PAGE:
pain recognition

A novel approach to pain recognition in donkeys

Gabriela Olmos
Faith A. Burden
Presentation date

Pain due lesions and clinical conditions is one of the main welfare concerns of the more than 42 millions donkeys that presently exist in the world. Yet, the knowledge to gauge pain in donkeys is lacking, misunderstood and/or not validated (Ashley, 2005).

Pain (yes/no/uncertain) and its severity (VAS; no pain=0 to worst pain=100mm) was assessed in 403 donkeys’ ante-mortem (ATM) and post-mortem (PTM). Also behaviours/signs (BS) and pain related lesions (PRL) were assessed ATM and PTM, respectively. Using principal component analysis the more than 53 BS and 238 PRL observed were narrowed to 58 biologically meaningful component or groups (14 BS and 44 PRL components, respectively). Components were used as risk factors in multiple regression analysis to identify which BS and/or PRL are commonly used in clinician’s (veterinary/pathologist) decision making process to determine whether a donkey ‘is’ (i.e. ATM) or ‘was’ (i.e. PTM) in pain and its severity (mild to severe). Furthermore, multiple correlations were made to understand which BS relate significantly with specific PRL and how.

A cross tabulation between pain ATM and PTM, where pain related lesions are used as a quasi-gold standard of pain assessment; identify that 2 in 10 donkeys are wrongly assumed as in NO-PAIN. Moreover, only 43% of the donkey observations are used by clinicians to make their opinion on donkey pain and its severity (i.e. 7 BS and 18 PRL components were significantly associated with pain as stated by clinicians). Yet, multiple correlations showed 20 plausible biologically meaningful relationships between BS and PRL; some currently not used by clinicians.

This methodology, previously successfully used in humans (Gregory, 2010) is novel to donkey veterinary medicine and warrants further research to consolidate findings. Nonetheless, the achieved correlation list of behaviours vs. pathologies is a significant work with valid applications in donkey pain identification and prognosis.


F. H. Ashley, A. E. Waterman-Pearson, H. R. Whay (2005) Behavioural assessment of pain in horses and donkeys: application to clinical practice and future studies, Equine Vet Journal, 37(6), 565-575.

N. G. Gregory (2010) Relationships between pathology and pain severities: a review. Animal Welfare 19, 437-448.

A novel approach of pain recognition and assessment in donkeys: initial results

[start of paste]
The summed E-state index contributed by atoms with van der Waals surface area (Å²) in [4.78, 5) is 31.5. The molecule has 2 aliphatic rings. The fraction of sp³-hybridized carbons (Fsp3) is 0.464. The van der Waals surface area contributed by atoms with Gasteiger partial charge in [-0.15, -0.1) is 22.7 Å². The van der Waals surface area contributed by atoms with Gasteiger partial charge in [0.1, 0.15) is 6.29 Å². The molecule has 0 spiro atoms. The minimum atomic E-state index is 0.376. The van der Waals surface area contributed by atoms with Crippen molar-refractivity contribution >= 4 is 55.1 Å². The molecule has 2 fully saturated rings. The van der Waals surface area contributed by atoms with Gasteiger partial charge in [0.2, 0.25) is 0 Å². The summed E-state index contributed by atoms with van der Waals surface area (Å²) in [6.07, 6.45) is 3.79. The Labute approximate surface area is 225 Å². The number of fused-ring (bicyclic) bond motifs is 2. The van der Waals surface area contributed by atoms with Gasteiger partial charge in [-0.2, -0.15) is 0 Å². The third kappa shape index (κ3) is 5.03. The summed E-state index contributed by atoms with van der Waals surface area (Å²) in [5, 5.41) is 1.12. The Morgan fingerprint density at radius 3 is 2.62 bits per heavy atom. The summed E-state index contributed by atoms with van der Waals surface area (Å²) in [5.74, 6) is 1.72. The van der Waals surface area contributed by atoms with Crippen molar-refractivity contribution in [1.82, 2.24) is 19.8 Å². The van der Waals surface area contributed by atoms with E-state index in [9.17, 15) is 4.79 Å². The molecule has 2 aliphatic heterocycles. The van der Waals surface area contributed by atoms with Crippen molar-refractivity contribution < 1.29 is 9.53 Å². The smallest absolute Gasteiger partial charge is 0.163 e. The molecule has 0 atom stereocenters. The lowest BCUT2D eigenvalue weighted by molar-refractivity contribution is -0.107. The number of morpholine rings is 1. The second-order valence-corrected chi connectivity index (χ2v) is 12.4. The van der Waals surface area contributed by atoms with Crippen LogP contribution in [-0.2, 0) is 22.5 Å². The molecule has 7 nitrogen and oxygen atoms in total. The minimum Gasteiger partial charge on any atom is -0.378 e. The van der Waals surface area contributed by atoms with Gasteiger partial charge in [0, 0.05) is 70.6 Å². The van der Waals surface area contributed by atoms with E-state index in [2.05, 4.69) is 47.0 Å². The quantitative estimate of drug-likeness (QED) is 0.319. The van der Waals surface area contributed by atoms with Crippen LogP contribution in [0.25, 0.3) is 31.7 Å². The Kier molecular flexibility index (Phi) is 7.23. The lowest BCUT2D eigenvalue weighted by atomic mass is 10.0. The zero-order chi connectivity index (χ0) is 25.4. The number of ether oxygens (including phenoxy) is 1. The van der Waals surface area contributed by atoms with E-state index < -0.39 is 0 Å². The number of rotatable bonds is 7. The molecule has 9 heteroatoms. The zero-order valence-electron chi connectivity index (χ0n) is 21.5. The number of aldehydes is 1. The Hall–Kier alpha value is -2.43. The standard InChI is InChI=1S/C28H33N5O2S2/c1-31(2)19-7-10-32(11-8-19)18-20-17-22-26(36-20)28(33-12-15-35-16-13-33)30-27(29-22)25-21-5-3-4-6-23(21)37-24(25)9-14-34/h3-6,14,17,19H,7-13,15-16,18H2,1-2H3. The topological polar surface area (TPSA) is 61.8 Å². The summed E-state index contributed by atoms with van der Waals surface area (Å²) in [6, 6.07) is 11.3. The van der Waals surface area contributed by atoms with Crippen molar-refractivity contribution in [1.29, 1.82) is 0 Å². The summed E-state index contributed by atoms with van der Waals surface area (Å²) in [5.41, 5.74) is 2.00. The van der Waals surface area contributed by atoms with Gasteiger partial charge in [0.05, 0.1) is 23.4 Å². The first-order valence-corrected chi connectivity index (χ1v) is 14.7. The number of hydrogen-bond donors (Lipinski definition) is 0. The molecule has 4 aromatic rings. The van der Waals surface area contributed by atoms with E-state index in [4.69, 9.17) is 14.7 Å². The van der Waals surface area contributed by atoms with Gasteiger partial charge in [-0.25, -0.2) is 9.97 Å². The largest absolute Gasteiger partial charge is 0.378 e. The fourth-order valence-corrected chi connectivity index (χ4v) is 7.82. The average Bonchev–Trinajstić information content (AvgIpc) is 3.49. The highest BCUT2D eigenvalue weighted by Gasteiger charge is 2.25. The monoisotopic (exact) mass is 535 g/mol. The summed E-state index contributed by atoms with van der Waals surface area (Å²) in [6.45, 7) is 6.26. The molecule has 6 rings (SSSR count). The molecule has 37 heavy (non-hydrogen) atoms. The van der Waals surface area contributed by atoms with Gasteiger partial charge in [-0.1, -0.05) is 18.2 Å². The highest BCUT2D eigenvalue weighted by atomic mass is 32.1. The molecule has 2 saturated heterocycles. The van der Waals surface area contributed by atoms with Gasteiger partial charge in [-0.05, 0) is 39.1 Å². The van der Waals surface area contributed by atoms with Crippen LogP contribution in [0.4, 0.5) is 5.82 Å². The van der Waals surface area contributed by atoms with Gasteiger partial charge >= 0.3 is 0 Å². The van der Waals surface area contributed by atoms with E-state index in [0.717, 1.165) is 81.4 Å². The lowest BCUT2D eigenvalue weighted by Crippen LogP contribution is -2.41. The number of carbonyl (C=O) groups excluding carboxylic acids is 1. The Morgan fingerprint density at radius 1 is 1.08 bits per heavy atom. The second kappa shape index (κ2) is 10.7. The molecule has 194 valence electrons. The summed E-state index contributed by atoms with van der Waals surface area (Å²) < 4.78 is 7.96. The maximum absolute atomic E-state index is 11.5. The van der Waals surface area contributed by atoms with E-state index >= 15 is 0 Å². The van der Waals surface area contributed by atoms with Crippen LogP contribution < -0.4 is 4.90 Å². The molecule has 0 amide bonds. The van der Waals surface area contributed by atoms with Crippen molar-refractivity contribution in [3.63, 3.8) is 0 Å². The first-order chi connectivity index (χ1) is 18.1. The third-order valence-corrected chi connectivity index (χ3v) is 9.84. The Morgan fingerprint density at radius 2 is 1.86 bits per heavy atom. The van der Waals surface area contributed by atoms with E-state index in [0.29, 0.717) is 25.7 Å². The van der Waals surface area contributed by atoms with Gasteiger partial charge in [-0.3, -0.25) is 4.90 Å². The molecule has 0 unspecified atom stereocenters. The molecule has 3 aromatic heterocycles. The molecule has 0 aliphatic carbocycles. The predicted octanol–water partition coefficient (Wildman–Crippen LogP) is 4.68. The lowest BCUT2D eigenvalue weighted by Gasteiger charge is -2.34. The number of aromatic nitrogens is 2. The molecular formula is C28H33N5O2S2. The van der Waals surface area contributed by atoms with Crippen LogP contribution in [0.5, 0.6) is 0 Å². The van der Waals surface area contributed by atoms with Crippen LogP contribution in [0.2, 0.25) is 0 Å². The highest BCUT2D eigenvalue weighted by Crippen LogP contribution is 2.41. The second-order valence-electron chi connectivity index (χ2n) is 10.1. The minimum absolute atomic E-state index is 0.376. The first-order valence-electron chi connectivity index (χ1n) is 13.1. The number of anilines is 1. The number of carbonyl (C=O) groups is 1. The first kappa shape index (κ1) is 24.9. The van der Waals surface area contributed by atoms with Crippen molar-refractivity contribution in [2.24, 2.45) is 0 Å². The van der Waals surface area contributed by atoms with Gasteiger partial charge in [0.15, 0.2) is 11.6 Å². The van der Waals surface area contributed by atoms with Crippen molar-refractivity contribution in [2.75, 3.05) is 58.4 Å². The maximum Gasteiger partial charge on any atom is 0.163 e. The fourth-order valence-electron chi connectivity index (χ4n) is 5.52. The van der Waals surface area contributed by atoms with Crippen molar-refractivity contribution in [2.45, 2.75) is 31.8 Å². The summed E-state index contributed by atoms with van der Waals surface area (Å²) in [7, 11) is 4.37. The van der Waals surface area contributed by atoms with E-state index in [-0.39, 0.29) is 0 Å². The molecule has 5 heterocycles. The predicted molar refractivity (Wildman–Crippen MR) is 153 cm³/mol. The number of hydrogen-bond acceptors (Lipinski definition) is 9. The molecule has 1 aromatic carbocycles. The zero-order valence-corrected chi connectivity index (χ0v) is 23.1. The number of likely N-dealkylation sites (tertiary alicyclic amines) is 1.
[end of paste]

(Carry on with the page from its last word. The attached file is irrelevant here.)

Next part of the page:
Gabriela Olmos
Ayin Q. Alvarado-Arellano
Nicole du Toit
Faith A. Burden
Neville G. Gregory
Presentation date

This paper proposes an approach to use pain-relevant pathologies to enhance our understanding of the clinical and behavioural signs of pain in donkeys and outlines initial results of this ongoing investigation.

The methodology is summarized as follows. Trained veterinary clinicians examined live donkeys under two situations: A) before being euthanized due to a terminal illness or reduced quality of life (n= 347 sedentary donkeys in UK; DU) or B) when about to be slaughtered in an abattoir (n=164 working donkeys in Mexico; DM). The animals that represent populations in terms of age (years) for DU and DM respectively, were: <5 = 0.5%, 31.7%; 5-15 = 4%; 67.7%; 16-20 = 6%, 0.6%; >20 = 89.5% and 0%. For sex were: stallions 0.5%, 44%; geldings 52.2%, 8%; females 47.3%, 48% for DU and DM respectively. The body condition was: <2 =18.5%, 44.7%; 2.5 – 3 = 56.5%, 54%; >3.5 = 25%, 1% for DU and DM respectively and the girth was: 115 cm ±SD 9.6, 112cm ±SD 7.3 for DU and DM respectively.

The clinical examination (CE) included the oral mucosa, heart & respiratory rate, rectal temperature, plus an evaluation of 6 demeanours and 47 behaviours/signs that could relate to pain. At this point an overall pain visual analogue score was derived (VAS 0cm = no pain to 10cm = the worst pain). At post-mortem (PM), lesions/pathologies were noted, grouped by system-organ/tissue, ranked (mild, moderate, severe) and classified according to the following potentially painful pathologies: 1) trauma, 2) inflammation, 3) over-distension 4) perforation/ rupture, 5) stripping/ ulceration, 6) adhesions, 7) swelling, 8) exposure of sub-chondral bone. From these observations a second VAS was produced.

Raw correlations from the two populations showed that donkeys given a higher VAS at CE and PM presented with a greater severity of lesions in more systems as well as a higher heart rate at CE than those donkeys with a lower PM VAS. Moderate to severe pain identified CE was often recognized as severe pain at the PM stage. These initial observations show promise, and so further analysis will be done to test the relationships between pain indicators and pain pathologies.

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